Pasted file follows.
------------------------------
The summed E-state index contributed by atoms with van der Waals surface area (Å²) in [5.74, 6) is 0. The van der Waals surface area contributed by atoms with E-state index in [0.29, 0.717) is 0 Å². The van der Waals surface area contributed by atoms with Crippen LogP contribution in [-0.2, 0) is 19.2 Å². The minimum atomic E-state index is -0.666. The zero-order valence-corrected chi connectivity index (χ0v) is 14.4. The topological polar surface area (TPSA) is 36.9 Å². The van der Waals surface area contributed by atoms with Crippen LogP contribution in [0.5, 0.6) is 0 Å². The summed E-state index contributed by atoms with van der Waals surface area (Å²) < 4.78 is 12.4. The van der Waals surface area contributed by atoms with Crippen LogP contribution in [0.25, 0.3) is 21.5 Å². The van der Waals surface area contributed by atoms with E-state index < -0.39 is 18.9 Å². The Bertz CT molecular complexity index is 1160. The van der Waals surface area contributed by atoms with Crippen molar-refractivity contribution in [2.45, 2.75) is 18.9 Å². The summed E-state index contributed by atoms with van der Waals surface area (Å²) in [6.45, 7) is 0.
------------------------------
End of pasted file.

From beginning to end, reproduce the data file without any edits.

The summed E-state index contributed by atoms with van der Waals surface area (Å²) in [5.74, 6) is 0. The van der Waals surface area contributed by atoms with E-state index in [0.29, 0.717) is 0 Å². The van der Waals surface area contributed by atoms with Crippen LogP contribution in [-0.2, 0) is 19.2 Å². The minimum atomic E-state index is -0.666. The zero-order valence-corrected chi connectivity index (χ0v) is 14.4. The topological polar surface area (TPSA) is 36.9 Å². The van der Waals surface area contributed by atoms with Crippen LogP contribution in [0.5, 0.6) is 0 Å². The summed E-state index contributed by atoms with van der Waals surface area (Å²) < 4.78 is 12.4. The van der Waals surface area contributed by atoms with Crippen LogP contribution in [0.25, 0.3) is 21.5 Å². The van der Waals surface area contributed by atoms with E-state index < -0.39 is 18.9 Å². The Bertz CT molecular complexity index is 1160. The van der Waals surface area contributed by atoms with Crippen molar-refractivity contribution in [2.45, 2.75) is 18.9 Å². The summed E-state index contributed by atoms with van der Waals surface area (Å²) in [6.45, 7) is 0.